In the fast moving car, the young doctor doesn’t waste time. He seems to be unaware of the speed he and fellow hospital resident, Claire, are traveling at in the back seat and slips on a pair of gloves. Only he knows something is wrong — he only needs to find a small spot on the MRI film in order to tell. Ignoring Claire and the driver, he reaches into the large container sitting between them and studies what looks to be a raw steak wrapped in plastic, feeling the flesh with his eyes closed. “I can feel it! The scans show no clot, but there is a clot!” He’s delicately working his hands over a human liver as he speaks — and only the doctor himself, Shaun Murphy, knows that the live organ will be useless before they reach the hospital — unless he and Claire begin to operate immediately on the side of the road, and flush out the organ’s left lobe.
The unfolding drama is part of the television series “The Good Doctor,” in which the protagonist, played by Freddie Highmore, is a gifted surgeon — seemingly a prodigy as he is decades younger than many of his peers, but quietly suffers from autism. It may seem at once unusual to find a character like Shaun Murphy in an occupation of this nature, and refreshing to see a character on the spectrum portrayed in a good light — but it leaves many viewers wondering if such a person could exist in real life. However, the idea that people who suffer with autism are capable of honing complex skills and talents is slowly prevailing. What sets someone like Murphy apart from the rest of us?
The information technology business Auticon has employed 15 consultants — all of whom live with varying degrees of autism — and were given their jobs following long periods of unemployment. The company’s founder, Dirk Müller-Remus, is a former software developer whose son was diagnosed with Asperger’s syndrome, a high-functioning form of autism. Müller-Remus’ son had a difficult time finding employment, something that many people with spectrum disorders often have trouble with. Müller-Remus also knew that people like his son had an array of traits that made them unique: being able to focus on a single task for extended intervals of time, and a sharp eye for patterns and systems. Little is known about the disorder itself, but Auticon’s horizon looks fairly bright. Just last year, the German-based company opened offices in London and Paris, with the hopes of employing 100 consultants from such high-profile clients such as GlaxoSmithKline and Experian.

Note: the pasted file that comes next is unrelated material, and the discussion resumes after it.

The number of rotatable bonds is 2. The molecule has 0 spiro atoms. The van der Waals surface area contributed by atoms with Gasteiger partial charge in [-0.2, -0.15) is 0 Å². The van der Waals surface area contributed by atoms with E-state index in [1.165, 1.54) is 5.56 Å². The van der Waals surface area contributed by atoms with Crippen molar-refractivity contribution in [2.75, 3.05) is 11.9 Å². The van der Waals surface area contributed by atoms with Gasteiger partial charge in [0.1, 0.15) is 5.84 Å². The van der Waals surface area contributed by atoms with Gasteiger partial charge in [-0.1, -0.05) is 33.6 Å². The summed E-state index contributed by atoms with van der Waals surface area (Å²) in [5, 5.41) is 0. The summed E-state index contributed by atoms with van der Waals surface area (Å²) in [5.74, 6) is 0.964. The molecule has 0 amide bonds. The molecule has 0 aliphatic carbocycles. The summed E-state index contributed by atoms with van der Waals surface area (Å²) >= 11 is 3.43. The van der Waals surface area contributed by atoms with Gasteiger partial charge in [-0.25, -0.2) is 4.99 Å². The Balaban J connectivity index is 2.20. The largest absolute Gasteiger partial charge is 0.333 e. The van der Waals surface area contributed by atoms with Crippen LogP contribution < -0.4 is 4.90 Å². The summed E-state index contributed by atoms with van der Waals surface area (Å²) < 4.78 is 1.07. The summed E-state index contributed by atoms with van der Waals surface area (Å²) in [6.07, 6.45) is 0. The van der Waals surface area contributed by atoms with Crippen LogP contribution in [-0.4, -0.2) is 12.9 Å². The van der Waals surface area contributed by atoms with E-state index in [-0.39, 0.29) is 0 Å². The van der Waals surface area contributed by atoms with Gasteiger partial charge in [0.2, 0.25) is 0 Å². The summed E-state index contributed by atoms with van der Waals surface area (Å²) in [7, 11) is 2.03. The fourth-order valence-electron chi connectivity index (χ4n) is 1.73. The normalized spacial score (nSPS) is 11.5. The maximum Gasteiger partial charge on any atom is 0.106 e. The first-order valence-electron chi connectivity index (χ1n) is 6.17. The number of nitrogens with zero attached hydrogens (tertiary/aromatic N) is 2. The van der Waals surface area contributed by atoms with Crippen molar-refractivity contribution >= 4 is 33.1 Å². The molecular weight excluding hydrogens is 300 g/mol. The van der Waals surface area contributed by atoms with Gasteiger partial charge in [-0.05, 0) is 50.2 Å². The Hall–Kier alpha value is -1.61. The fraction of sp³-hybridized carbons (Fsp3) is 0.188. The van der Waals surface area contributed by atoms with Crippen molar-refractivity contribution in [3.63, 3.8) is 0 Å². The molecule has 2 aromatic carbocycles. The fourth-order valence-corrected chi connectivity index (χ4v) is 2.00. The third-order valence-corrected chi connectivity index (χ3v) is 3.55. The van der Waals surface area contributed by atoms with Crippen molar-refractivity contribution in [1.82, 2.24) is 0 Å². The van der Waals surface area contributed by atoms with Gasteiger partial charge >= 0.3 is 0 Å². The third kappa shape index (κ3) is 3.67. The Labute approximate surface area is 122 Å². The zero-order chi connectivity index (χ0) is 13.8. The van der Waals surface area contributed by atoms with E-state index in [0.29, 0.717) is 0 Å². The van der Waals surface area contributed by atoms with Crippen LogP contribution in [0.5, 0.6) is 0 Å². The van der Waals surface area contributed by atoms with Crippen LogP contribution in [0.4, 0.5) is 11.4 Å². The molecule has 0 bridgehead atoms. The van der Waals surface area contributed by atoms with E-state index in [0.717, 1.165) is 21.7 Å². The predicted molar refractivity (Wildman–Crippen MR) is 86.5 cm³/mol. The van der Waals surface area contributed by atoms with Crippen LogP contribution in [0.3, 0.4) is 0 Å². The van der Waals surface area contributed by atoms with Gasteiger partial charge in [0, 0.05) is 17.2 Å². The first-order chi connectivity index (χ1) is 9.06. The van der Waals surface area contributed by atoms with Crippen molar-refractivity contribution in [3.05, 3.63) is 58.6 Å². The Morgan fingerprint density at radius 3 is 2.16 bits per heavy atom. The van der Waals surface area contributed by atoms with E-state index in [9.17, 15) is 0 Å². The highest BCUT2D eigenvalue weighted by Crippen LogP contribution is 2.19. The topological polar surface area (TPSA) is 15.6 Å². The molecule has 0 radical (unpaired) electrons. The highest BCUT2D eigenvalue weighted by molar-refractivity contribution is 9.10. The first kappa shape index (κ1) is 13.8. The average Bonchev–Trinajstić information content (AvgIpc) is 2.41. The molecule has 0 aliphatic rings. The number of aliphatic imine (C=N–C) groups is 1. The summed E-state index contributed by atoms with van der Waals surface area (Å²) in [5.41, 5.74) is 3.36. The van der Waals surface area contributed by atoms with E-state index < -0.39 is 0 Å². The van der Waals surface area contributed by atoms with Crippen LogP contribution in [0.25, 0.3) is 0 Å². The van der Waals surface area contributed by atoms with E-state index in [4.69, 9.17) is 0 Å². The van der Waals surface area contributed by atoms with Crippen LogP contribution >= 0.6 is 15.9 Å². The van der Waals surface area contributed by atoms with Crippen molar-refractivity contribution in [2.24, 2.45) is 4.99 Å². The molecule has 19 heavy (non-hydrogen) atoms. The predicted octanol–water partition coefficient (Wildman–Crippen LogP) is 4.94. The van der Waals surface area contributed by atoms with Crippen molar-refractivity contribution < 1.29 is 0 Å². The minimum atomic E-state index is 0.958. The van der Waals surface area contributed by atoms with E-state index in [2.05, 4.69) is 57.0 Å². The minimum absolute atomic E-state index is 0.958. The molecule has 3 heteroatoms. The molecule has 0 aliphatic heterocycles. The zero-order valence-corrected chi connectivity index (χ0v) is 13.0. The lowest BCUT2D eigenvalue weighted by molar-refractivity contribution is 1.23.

Their former U.K. CEO, Ray Coyle, is a lawyer and IT specialist who has long been a supporter of Müller-Remus’ mission. “Some of the most loyal, capable, and dedicated employees I’ve had have been on the autism spectrum,” says Coyle. Coyle even goes so far as to describe his employees with the term “neurodiversity” — appreciating the fact that there is a myriad ways in which the human brain can be wired. “We’ve got to be really careful with the language we use: we don’t want to give people the impression that all autistic people are IT geniuses, or that there are not neurotypical people who can do all of these things,” he says. “But in the right role, and with the right support, an autistic person will significantly outperform a neurotypical person doing the same job. If you’ve got a team of people on a project, and they’re all neurotypical, and your project encounters a problem, the chances are that those 20 people will all come up with the same kind of answer. Bring in someone with a totally different cognitive process and a completely different perspective, and they’ll come up with something different. And that’s invaluable.”
For a disorder not fully understood by experts, it would seem that Auticon is making some great strides in helping people who struggle with the disorder. Müller-Remus’ son is among 37.2 million people worldwide that suffer from Asperger’s syndrome. The number of people worldwide affected with autism is estimated to be 62.2 million, and the precise cause is not yet understood. However, over the last several years, researchers have identified a number of risk factors closely associated with the prevalence and severity of symptoms.